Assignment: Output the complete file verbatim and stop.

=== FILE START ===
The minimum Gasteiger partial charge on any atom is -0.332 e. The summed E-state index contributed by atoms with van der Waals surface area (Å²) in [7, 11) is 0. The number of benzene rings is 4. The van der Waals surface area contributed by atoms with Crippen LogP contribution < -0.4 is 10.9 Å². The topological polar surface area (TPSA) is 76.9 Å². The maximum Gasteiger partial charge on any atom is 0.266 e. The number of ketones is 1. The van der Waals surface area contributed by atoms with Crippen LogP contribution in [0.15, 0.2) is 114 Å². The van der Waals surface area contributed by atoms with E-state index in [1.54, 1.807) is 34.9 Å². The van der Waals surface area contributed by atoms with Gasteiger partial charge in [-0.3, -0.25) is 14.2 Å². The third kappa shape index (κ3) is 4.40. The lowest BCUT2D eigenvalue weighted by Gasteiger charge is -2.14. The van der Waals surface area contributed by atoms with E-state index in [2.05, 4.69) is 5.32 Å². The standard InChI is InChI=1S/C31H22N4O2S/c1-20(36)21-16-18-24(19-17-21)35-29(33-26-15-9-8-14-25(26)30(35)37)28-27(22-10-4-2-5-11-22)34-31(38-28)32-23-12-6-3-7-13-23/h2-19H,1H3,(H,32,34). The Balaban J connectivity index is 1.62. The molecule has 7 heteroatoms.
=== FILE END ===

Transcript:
The minimum Gasteiger partial charge on any atom is -0.332 e. The summed E-state index contributed by atoms with van der Waals surface area (Å²) in [7, 11) is 0. The number of benzene rings is 4. The van der Waals surface area contributed by atoms with Crippen LogP contribution < -0.4 is 10.9 Å². The topological polar surface area (TPSA) is 76.9 Å². The maximum Gasteiger partial charge on any atom is 0.266 e. The number of ketones is 1. The van der Waals surface area contributed by atoms with Crippen LogP contribution in [0.15, 0.2) is 114 Å². The van der Waals surface area contributed by atoms with E-state index in [1.54, 1.807) is 34.9 Å². The van der Waals surface area contributed by atoms with Gasteiger partial charge in [-0.3, -0.25) is 14.2 Å². The third kappa shape index (κ3) is 4.40. The lowest BCUT2D eigenvalue weighted by Gasteiger charge is -2.14. The van der Waals surface area contributed by atoms with E-state index in [2.05, 4.69) is 5.32 Å². The standard InChI is InChI=1S/C31H22N4O2S/c1-20(36)21-16-18-24(19-17-21)35-29(33-26-15-9-8-14-25(26)30(35)37)28-27(22-10-4-2-5-11-22)34-31(38-28)32-23-12-6-3-7-13-23/h2-19H,1H3,(H,32,34). The Balaban J connectivity index is 1.62. The molecule has 7 heteroatoms.